In recent months, Iraq's oil production has grown to more than two million barrels per day. At this rate, current oil output and oil exports now exceed post-invasion predictions. Experts had argued that funding shortages, lack of security, the problems of stabilizing a legitimate government, and technology shortfalls would severely limit Iraq's output. Despite the odds, Iraq's daily output reached a post-invasion record of 2.5 million barrels in March.
A number of factors enabled Iraq to increase its output. Most significantly, the Bush administration gave Iraq $2.3 billion to restore its oil production. After the invasion, no one expected Iraq to get loans, let alone outright grants. Instead, $2.3 billion was invested directly into the Iraqi oil sector. To protect the oil fields and other facilities, the Americans dedicated a massive, overwhelming force of soldiers and private contractors. The level of protection was unprecedented even compared to Saddam's regime.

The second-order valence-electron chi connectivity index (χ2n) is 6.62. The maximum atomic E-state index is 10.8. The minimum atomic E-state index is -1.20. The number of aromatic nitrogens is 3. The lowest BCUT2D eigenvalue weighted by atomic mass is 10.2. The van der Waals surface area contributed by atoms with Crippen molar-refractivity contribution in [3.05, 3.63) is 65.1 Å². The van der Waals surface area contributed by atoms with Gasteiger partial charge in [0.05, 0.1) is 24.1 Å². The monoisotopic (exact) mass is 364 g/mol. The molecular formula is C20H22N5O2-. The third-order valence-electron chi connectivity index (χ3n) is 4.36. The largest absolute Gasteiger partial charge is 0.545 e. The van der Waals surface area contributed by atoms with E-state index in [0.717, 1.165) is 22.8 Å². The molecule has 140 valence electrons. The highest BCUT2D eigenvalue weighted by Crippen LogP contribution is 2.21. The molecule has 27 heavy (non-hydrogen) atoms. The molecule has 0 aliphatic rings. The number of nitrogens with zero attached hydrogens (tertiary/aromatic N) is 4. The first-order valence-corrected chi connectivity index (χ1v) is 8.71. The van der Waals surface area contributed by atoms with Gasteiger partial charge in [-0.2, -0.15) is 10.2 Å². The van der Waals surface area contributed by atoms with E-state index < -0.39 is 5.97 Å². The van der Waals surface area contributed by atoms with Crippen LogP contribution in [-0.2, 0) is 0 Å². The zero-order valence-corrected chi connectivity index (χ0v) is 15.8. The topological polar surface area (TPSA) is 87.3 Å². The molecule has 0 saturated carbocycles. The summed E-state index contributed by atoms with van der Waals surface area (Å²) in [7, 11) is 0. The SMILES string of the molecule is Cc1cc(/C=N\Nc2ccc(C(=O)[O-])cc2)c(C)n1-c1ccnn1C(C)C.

On the technical side, the Bush administration hired the world's best oil service companies to revamp Iraq's technologically challenged oil fields. They still have a long way to go, but significant improvements are already evident. Moreover, the war didn't change the quality of Iraqi fields, which are still among the richest in the world and can produce oil with relatively little effort and investment.
Finally, high oil prices in the past 12 months provided an unexpectedly large windfall to the Iraqi budget, allowing for the financing of other sectors without slighting the oil industry. High prices also enabled the Coalition Provisional Authority to add even more private security personnel to protect refineries and pipelines.